Number 20: 24/05/2003
A scientific publication by SGF and NEODyS

NEOs' Spacemissions Special

Mission Giotto: ESA's first deep space mission

Giotto Mission fast facts: an introduction

The 3D model of the spacecraft

Click here for a 3d interactive model of the spacecraft and of its scientific instruments.

The Giotto mission was launched by ESA, on an Ariane rocket, on the 2th of July 1985 to study Comet P/Halley, and a second Comet called P/Grigg-Skjellerup during its extended phase. Giotto became famous as the first spacecraft to image the nucleus of a comet on 1986, but it was also the first to encounter two comets and to change orbit by returning to Earth for a gravity assist
Originally, the project was a joint U.S.- European comet mission to Halley, but Giotto soon became ESA's first deep space mission and part of an ambitious international effort to solve the mysteries surrounding Comet Halley. The plan was to send five space probes to meet Halley in 1986, during its closest passage to the Sun (known as perihelion): two Soviet (Vega 1 and 2), two Japanese (Sakigake and Suisei) and finally the European Giotto.While the Japanese spacecraft made long distance measurements, the Soviet Vegas would act as pathfinders, passing close enough to locate the comet's nucleus. The information they sent back would allow Giotto to home in with great accuracy on Halley's solid heart and on Earth. (read "The international Halley Watch" by D.K.Yeomans).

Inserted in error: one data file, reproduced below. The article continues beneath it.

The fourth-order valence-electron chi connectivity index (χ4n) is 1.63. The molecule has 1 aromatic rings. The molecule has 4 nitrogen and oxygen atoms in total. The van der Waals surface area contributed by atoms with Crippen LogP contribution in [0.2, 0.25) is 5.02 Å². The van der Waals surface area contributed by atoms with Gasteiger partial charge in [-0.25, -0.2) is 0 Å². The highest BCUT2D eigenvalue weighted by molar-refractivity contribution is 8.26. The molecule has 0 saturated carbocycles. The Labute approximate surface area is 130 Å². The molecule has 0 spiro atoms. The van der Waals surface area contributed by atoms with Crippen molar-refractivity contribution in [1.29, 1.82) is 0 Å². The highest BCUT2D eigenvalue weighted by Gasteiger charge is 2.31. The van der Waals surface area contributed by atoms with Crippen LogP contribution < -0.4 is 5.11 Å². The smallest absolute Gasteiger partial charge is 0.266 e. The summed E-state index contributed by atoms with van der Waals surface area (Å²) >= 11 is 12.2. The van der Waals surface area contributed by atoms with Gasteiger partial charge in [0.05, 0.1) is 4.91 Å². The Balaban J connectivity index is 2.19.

Halley comet as seen from earth
The 13th of march 1986, Giotto met comet Halley, taking the first pictures of the nucleus. The encounter was not an easy task and no-one expected the spacecraft to survive its battering from comet dust during this encounter (read "The night of the comet" by E. Perozzi). During that night, Giotto was damaged, but most of its instruments remained operational: during the flyby, 2112 images were returned before communications were disrupted. A unique series of images sent back by the spacecraft revealed the comet nucleus to be a dark, peanut-shaped body, about 15 km long and 7 to 10 km wide. At least three bright jets could be seen spewing out material from the warmer sunlit side, but only about 10% of the surface was active.

In the evening of 9 July 1992, after a period of hibernation, Giotto arrived at its second target: comet Grigg-Skjellerup, about 215 million km from Earth. It aimed directly at the nucleus, that it missed by a mere 100 to 200 km: the closest ever cometary flyby made at that moment. Flyby conditions were very different from those during the Halley encounter. Due to the slower relative approach speed and a dust production rate of about 1/200 that of Halley, the Comet Grigg-Skjellerup encounter caused very little dust damage to the spacecraft. The eight operational experiments provided a surprising wealth of exciting data revealing an object which was pretty different from comet Halley. Strangest of all was the discovery of unusual magnetic waves, each about 1000 km apart, near the comet. The waves were generated by 'pick-up ions' - charged particles created from the break up of water molecules around the comet - as they moved in the magnetic field created by the solar wind. (read "The Giotto mission and comet Halley" by H.U.Keller to know more)

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